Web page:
The third week in February was national Bash The Shinners Week, writes Pat Flanagan (for the Irish Mirror)
After Claire Byrne’s controversial programme on Sinn Féin this week, RTE is running the risk of becoming seen as the Government’s broadcaster rather than the national one.
Is there another democracy in the western world where a publicly-funded broadcaster airs a prime time programme which appears designed to undermine the credibility of the biggest opposition party in the State?
While it wasn’t advertised in the RTE Guide, it seems the third week in February was national Bash The Shinners Week.
All the show lacked was that stock ending that accompanies all those adverts which states “this message was brought to you by the Government of Ireland”.
I presume, in the interest of balance, RTE will now produce a programme on why ordinary folk are reluctant to vote for Fianna Fail and Fine Gael.
We’ve had the rise of Sinn Féin, how about the demise of the Civil War parties?
Mind you, with so many scandals to cover, Ms Byrne might have to dedicate the entire season of her shows to that one.
The very premise of the programme The Rise Of Sinn Féin was questionable and appeared to be little more than an excuse to dig up the dirt on what is, if recent polls are to be believed, the biggest party in the State. Indeed there are many people who watched on Monday evening who will believe that it was those polls which brought this programme about.
If there is a conspiracy doing the rounds that a memo came from somewhere on high ordering an all-out assault against Mary Lou and Co, RTE has only itself to blame.
That other RTE programmes also participated in Bash The Shinners Week can only fuel those suspicions.
Let me state on the record that I am not a fan of Sinn Féin and I am unlikely to vote for them but I can totally understand why an increasing number of people do.
The establishment, and RTE is part of it, is finding it extremely difficult to accept the rise of Sinn Féin and is looking for ways to traverse this changing and challenging political landscape.
Ms Byrne hiring Eddie Hobbs as her guide shows just how lost this programme was in this strange new land where, until recently, two-and-a-half parties played happily at Punch and Judy politics.
Then there was a hang on to your wallets moment when the camera panned to Mr Hobbs.
The appearance of the ghost of financial disasters past must have startled some viewers – especially the small investors who lost their life savings when the investment fund he fronted went bust.
“The idea that we can fix the housing problem yet put all of this taxation through is nonsense,” explained earnest Mr Hobbs, warning about the dangers of Sinn Féin in a future government.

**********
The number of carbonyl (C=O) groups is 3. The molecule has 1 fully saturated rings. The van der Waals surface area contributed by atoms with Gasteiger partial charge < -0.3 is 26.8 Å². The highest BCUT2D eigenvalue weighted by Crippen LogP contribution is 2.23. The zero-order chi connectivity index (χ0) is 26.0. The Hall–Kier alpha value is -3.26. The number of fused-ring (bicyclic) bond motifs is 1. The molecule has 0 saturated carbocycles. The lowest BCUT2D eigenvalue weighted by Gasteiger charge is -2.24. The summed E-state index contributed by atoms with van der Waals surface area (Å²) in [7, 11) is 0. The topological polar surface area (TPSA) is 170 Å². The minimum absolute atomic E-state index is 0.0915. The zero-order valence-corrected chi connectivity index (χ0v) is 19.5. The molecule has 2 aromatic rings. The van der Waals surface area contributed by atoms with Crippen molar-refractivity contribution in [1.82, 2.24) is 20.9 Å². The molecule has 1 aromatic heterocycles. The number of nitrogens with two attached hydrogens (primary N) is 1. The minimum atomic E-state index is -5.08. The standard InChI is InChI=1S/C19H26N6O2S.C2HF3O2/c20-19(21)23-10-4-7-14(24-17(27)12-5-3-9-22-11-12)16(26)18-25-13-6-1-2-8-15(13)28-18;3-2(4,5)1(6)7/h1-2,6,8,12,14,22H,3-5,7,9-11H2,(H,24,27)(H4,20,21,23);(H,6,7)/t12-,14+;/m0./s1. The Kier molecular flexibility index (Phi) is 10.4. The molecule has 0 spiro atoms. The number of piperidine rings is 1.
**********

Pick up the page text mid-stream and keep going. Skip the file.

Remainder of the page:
The problem for Mr Hobbs and the credibility of the programme was that he was the face behind a property investment fund which ended up losing €13million on disastrous property deals and here he was lashing the Shinners on housing policy. Indeed Renua, the political party he helped found, is in danger of going the same way as his property fund and currently has no elected representatives.
Neutral observers may well ask what was the point of the programme if not to give Sinn Féin a good kicking, although it may well have the opposite effect.
If Ms Byrne and her crew really want to know why Sinn Féin is on the rise they need look no further than the station’s own website, which is reporting that residential property prices rose by 14.4% on an annual basis in December.
This means that couples and individuals need to be earning more than €130,000 to qualify for a mortgage to buy an average-priced house in Dublin.
The reality is that Fianna Fail, Fine Gael, Labour and the Greens have all shared power in the last two decades and allowed this socially destructive situation to develop and fester.
Indeed, why should anyone be surprised that young people are refusing to vote for parties which have encouraged institutional investors to buy up housing estates and put the price of a property way beyond their means?
Although it is not being openly addressed, the establishment is as terrified of the young as it is of the Shinners and their lack of allegiance to any political party or ideology.
This week Sinn Féin’s finance spokesman Pearse Doherty urged the Government to stop international investment funds buying up homes desperately needed for ordinary families.
Fine Gael Finance Minister Paschal Donohoe insisted we need more cuckoo funds and not less.
Why would a generation that has little chance of ever owning their own home not vote for a party that at least gives them some hope is the only question that Ms Byrne needed to ask.